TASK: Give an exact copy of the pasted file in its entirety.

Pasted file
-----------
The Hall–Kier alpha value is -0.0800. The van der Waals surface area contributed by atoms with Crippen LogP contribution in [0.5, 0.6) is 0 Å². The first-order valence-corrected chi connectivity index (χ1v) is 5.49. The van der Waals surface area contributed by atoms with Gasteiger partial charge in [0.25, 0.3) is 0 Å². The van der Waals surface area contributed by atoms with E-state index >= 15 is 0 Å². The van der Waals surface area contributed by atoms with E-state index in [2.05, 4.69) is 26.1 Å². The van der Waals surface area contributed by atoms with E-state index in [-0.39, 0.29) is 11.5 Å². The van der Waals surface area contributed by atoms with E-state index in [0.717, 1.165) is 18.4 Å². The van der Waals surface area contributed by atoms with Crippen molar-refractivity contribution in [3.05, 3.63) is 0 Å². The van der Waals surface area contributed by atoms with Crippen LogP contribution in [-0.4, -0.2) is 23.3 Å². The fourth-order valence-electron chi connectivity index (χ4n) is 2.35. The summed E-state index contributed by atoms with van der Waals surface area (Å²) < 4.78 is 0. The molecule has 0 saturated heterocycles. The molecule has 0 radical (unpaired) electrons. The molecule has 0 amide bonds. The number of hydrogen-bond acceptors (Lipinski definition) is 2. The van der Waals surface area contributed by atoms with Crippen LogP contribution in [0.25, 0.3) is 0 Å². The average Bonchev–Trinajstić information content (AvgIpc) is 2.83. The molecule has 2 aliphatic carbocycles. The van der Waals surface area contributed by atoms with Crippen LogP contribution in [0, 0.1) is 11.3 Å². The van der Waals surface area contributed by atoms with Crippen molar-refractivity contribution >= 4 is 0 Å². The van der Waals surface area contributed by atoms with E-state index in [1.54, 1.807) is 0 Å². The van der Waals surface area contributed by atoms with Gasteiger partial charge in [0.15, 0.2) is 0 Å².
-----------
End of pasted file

The Hall–Kier alpha value is -0.0800. The van der Waals surface area contributed by atoms with Crippen LogP contribution in [0.5, 0.6) is 0 Å². The first-order valence-corrected chi connectivity index (χ1v) is 5.49. The van der Waals surface area contributed by atoms with Gasteiger partial charge in [0.25, 0.3) is 0 Å². The van der Waals surface area contributed by atoms with E-state index >= 15 is 0 Å². The van der Waals surface area contributed by atoms with E-state index in [2.05, 4.69) is 26.1 Å². The van der Waals surface area contributed by atoms with E-state index in [-0.39, 0.29) is 11.5 Å². The van der Waals surface area contributed by atoms with E-state index in [0.717, 1.165) is 18.4 Å². The van der Waals surface area contributed by atoms with Crippen molar-refractivity contribution in [3.05, 3.63) is 0 Å². The van der Waals surface area contributed by atoms with Crippen LogP contribution in [-0.4, -0.2) is 23.3 Å². The fourth-order valence-electron chi connectivity index (χ4n) is 2.35. The summed E-state index contributed by atoms with van der Waals surface area (Å²) < 4.78 is 0. The molecule has 0 saturated heterocycles. The molecule has 0 radical (unpaired) electrons. The molecule has 0 amide bonds. The number of hydrogen-bond acceptors (Lipinski definition) is 2. The van der Waals surface area contributed by atoms with Crippen LogP contribution in [0.25, 0.3) is 0 Å². The average Bonchev–Trinajstić information content (AvgIpc) is 2.83. The molecule has 2 aliphatic carbocycles. The van der Waals surface area contributed by atoms with Crippen LogP contribution in [0, 0.1) is 11.3 Å². The van der Waals surface area contributed by atoms with Crippen molar-refractivity contribution >= 4 is 0 Å². The van der Waals surface area contributed by atoms with E-state index in [1.54, 1.807) is 0 Å². The van der Waals surface area contributed by atoms with Gasteiger partial charge in [0.15, 0.2) is 0 Å².